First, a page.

Child Car Seat Law FAQ: Here’s What You Need to Know

4 min read By Kevin Joshua Ng on

It’s been quite some time since the passing of the Special Protection of Child Passengers in Motor Vehicles law (Republic Act 11229) last 2019. Initially, the LTO slated a full implementation on February 2. However, enforcement is deferred until their information dissemination, motorist education, and public communication campaign is completed within the next three to six months.

But it doesn’t mean that nothing will be made out of the law. At some point, children ages 12 and below must be seated securely in appropriate car seats while traveling in private motor vehicles.

The good news for parents is: LTO won’t begin issuing tickets until three to six months from now. According to the LTO’s deputy director for law enforcement, Roberto Valera, they will be in “warning mode” and “information dissemination” until the time comes that they can issue temporary operator’s permit or a show cause order.

Fines for violation of the RA 11229 or the Special Protection of Child Passengers in Motor Vehicles:

  • 1st offense: ₱1,000
  • 2nd offense: ₱2,000 (₱3,000 for use of inappropriate child restraint system)
  • 3rd offense plus succeeding: ₱5,000 and one-year suspension of driver’s license

If you want to learn more about the law and the implications beyond the acquisition of age-appropriate car seats, read on.

Where should children be seated now?

According to the RA 11229:

“No child 150 centimeters (4’11”) or less in height, or 12 years of age, is allowed in the front passenger seat. This is because of the danger of injury or death due to the front airbags, which, during a crash, expand at speeds of over 300kph, straight into your child’s face.”

Hence, a child must be seated at the rear seat as much as possible based on UN regulations.

Where should babies 15 months old and below be seated and secured?

As per RA 11229, children under 15 months must be secured in a rear-facing seat, preferably anchored on Isofix attachments found in newer cars. For smaller babies that are difficult to strap into an upright harness, the regulation allows for the use of a side-facing carrycot. An important reminder: carrycots and any child seat must be certified by the LTO if bought before the implementation and DTI if it’s a new one.

Which will be the basis of child seat measurements: height or weight?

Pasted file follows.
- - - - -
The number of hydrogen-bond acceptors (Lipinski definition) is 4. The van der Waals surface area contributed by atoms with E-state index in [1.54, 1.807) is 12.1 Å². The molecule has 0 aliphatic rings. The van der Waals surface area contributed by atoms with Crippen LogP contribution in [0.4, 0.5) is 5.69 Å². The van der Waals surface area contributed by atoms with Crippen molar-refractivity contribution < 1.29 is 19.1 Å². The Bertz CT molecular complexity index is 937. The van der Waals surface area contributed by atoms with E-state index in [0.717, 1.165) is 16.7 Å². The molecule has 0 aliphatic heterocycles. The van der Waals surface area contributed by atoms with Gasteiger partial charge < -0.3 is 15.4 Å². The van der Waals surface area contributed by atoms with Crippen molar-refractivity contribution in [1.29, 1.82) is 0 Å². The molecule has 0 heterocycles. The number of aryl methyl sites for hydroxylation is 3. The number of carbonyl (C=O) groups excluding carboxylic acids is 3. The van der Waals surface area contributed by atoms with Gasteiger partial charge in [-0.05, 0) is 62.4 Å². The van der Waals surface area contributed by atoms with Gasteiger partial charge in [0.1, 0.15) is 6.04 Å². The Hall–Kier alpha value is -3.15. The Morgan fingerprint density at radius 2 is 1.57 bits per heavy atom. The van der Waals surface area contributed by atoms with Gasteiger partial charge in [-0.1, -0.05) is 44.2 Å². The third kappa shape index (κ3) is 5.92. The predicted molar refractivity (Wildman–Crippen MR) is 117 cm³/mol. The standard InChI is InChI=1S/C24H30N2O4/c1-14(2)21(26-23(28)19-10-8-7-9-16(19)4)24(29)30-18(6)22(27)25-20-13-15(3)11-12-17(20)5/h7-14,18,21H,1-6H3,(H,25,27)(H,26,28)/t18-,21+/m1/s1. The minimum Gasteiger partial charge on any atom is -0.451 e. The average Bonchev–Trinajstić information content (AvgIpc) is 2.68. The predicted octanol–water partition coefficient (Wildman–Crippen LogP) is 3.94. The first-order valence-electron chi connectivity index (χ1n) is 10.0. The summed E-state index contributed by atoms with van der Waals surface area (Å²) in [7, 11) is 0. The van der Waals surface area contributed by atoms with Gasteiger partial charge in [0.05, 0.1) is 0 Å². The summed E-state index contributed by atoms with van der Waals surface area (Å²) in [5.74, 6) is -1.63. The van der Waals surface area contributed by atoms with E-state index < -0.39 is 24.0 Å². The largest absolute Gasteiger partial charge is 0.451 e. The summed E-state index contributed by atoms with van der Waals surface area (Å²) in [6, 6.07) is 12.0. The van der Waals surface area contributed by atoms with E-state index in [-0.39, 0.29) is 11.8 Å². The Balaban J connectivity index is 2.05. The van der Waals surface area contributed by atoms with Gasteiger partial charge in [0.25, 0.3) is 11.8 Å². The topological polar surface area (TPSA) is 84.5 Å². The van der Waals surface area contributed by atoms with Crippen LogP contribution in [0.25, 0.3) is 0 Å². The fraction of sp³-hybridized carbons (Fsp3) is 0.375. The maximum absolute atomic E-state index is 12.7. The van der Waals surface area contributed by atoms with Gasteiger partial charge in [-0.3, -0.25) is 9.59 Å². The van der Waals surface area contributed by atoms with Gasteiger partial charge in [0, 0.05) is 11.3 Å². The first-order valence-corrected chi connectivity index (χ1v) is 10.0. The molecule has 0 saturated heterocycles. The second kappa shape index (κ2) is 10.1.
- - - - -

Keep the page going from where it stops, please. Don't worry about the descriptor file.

Child seat use were based on weight before. But the new UN regulation, and consequently RA 11229, is based on height. Children below 100-105 centimeters (under 3’5”) need to be in rear-facing child seats. Once the child is over 105 cm but under 125 cm (4’1″), they may move to a booster with a backrest that lowers the car’s own seatbelt shoulder strap to fit the child. Children between 125 – 150 cm (4’1” to 4’11”) may use booster cushions without the backrest.

Children over 150 cm (5’0″ & up) won’t need to be seated on booster cushions since the regular seatbelt can properly secure them.

My car doesn’t have Isofix. If I drive around with my child in it, will I be apprehended?

Currently, UN regulations do not specify that cars carrying around children in child seats has to have Isofix. So it is still okay to secure child seats with the seatbelts if you have an older car without Isofix.

But Phase 3 of UN Reg. 129, which is being implemented today, provides standards for seats secured with the belts. Check your current seat if it’s still compliant with the old regulation because it won’t meet the standards of the new one.

I have an old child car seat, can I reuse it?

Parents who acquired their own child seats prior to the full implementation may choose to have their seats inspected by the LTO. Be wary because the new law mandates that all child safety restraint systems must have the required certifications that meet the current regulations. One way of knowing this is if the child car seat is marked with an Import Clearance Certificate from the Bureau of Product Standards.

So for those of you who will have to buy child car seats, be on the look out now. The Department of Trade and Industry will eventually release a list of brands that meet the requirements of the new law.

What are the exemptions of this law?

Certain situations can be exempted from the Child Car Seat Law:

  1. During medical emergencies
  2. If child seats/boosters may have adverse effects on a child wo has a health or developmental condition

What about public utility vehicles and Grab vehicles? Will this new law apply to them as well?

At the moment PUVs (jeepneys, buses, trains, UVs, taxis) and TNVS are temporarily exempted because there’s no framework as to how this new law will be implemented on this level.

What we suggest for parents is: you can always bring your own certified child car seat whenever you take the taxi or TNVS.

About the author

Kevin Joshua Ng

Kevin Joshua Ng Kevin Joshua Ng is a digital marketing professional and car enthusiast who has written for In The Garage, a trusted resource for car owners in North America.